Reviewed By: Pramod Kerkar, MD, FFARCSI

What Is Inferior Vena Cava Syndrome?

Inferior Vena Cava Syndrome is a pathological condition which is characterized by obstruction or blockage of the inferior vena cava vein which transports blood from the lower extremities to the heart. This condition is mainly seen in pregnant females and the vein gets obstructed as a result of the growing fetus.

Some of the primary symptoms of Inferior Vena Cava Syndrome are hypotension and dizziness, especially when lying on the back. Lying on the left side relieves the symptoms. Pregnancy also interrupts the free flow of blood from the lower extremities back to the heart. There is also reduced cardiac output during pregnancy which also is one of the reasons for Inferior Vena Cava Syndrome.

Minor compression of the inferior vena cava is a common occurrence during pregnancy and is not a condition to worry about but treatment would be required if the symptoms continue even after the delivery of the child for Inferior Vena Cava Syndrome.

What Causes Inferior Vena Cava Syndrome?

As stated, Inferior Vena Cava Syndrome is basically caused by obstruction or blockage of the inferior vena cava which carries blood from the lower extremities to the heart. The primary cause of this condition is pregnancy and hence it is found normally in females. During pregnancy there is enlargement of the uterus due to growing fetus which results in compression or blockage of the inferior vena cava vein resulting in the development of Inferior Vena Cava Syndrome.

A blood clot in this vein is yet another cause for an individual to develop Inferior Vena Cava Syndrome. Renal cell carcinoma has also been shown to cause Inferior Vena Cava Syndrome. The tumor compresses the inferior vena cava vein resulting in less blood flow through this artery to the heart.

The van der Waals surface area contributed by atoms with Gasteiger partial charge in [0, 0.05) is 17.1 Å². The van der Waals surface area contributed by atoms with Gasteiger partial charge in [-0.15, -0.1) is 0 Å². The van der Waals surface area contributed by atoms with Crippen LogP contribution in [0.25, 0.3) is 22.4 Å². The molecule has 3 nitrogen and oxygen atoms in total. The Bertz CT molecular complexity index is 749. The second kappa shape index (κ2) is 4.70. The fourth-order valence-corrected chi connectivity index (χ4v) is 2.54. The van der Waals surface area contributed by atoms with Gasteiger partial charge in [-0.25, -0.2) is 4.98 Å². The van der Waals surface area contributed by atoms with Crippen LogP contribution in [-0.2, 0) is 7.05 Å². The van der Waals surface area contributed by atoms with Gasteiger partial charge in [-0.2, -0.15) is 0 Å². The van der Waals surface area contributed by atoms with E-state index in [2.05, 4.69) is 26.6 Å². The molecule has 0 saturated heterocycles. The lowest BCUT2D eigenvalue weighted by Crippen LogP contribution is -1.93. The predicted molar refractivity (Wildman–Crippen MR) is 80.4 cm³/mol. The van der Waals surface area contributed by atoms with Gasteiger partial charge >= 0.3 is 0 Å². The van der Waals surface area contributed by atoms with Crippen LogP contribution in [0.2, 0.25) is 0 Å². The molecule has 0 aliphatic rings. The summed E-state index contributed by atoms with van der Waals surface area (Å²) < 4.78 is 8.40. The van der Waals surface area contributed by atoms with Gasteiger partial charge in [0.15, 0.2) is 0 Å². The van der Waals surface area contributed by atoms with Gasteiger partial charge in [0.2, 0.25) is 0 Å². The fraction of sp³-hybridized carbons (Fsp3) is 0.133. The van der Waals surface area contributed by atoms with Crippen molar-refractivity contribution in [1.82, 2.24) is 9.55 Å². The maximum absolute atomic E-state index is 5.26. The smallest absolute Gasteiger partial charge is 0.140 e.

An Inferior Vena Cava Syndrome is more seen in the third trimester of the pregnancy when a female is more likely to develop blood clots and tumors. Additionally, individuals who have a history of liver transplant or have been on dialysis are also predisposed to Inferior Vena Cava Syndrome.

Inferior Vena Cava Syndrome is not a common disease and there are around 10 in a 100,000 cases per year in the United States alone. It should be noted here that even though this condition is seen during pregnancy not all females who get pregnant develop Inferior Vena Cava Syndrome.

What Are The Symptoms Of Inferior Vena Cava Syndrome?

Peripheral edema is the primary presenting feature of Inferior Vena Cava Syndrome. This edema is caused due to sudden increased pressure in the veins. Tachycardia is another symptom of Inferior Vena Cava Syndrome. Hypotension is also observed in individuals with Inferior Vena Cava Syndrome which is accompanied by symptoms like dizziness, increased sweating, and nausea. In some cases, individuals also experience muscle twitching and hypoxia as a result of Inferior Vena Cava Syndrome.

How Is Inferior Vena Cava Syndrome Treated?

Coming to the treatments of Inferior Vena Cava Syndrome, cases where pregnancy is responsible for the compression and obstruction of the Inferior Vena Cava vein, the symptoms resolve post delivery of the baby.

In cases where tumor is responsible for the condition then treating the condition with radiation and chemotherapy can reduce the symptoms of Inferior Vena Cava Syndrome. If a blood clot is causing the condition, then dissolving the clot through medications or surgically is the preferred methodology to treat Inferior Vena Cava Syndrome.

Also Read:

Pramod Kerkar

Written, Edited or Reviewed By:

, MD,FFARCSI

Pain Assist Inc.

Last Modified On: February 20, 2018

This article does not provide medical advice. See disclaimer

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